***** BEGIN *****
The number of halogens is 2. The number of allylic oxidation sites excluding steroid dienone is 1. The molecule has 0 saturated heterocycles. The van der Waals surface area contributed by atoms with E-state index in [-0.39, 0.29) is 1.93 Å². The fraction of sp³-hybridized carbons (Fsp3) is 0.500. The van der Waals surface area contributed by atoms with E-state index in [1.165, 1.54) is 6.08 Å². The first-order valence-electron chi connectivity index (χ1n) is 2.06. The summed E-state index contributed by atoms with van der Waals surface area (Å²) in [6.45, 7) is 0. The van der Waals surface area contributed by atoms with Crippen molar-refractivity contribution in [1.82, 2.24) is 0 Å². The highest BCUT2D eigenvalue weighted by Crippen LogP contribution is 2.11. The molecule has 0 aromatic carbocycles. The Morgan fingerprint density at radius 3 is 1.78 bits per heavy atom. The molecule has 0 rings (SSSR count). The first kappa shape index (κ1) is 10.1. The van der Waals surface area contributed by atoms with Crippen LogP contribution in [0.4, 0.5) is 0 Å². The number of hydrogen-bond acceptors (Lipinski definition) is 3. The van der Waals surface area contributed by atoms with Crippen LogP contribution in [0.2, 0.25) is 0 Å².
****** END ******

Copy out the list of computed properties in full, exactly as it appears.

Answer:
The number of halogens is 2. The number of allylic oxidation sites excluding steroid dienone is 1. The molecule has 0 saturated heterocycles. The van der Waals surface area contributed by atoms with E-state index in [-0.39, 0.29) is 1.93 Å². The fraction of sp³-hybridized carbons (Fsp3) is 0.500. The van der Waals surface area contributed by atoms with E-state index in [1.165, 1.54) is 6.08 Å². The first-order valence-electron chi connectivity index (χ1n) is 2.06. The summed E-state index contributed by atoms with van der Waals surface area (Å²) in [6.45, 7) is 0. The van der Waals surface area contributed by atoms with Crippen molar-refractivity contribution in [1.82, 2.24) is 0 Å². The highest BCUT2D eigenvalue weighted by Crippen LogP contribution is 2.11. The molecule has 0 aromatic carbocycles. The Morgan fingerprint density at radius 3 is 1.78 bits per heavy atom. The molecule has 0 rings (SSSR count). The first kappa shape index (κ1) is 10.1. The van der Waals surface area contributed by atoms with Crippen LogP contribution in [0.4, 0.5) is 0 Å². The number of hydrogen-bond acceptors (Lipinski definition) is 3. The van der Waals surface area contributed by atoms with Crippen LogP contribution in [0.2, 0.25) is 0 Å².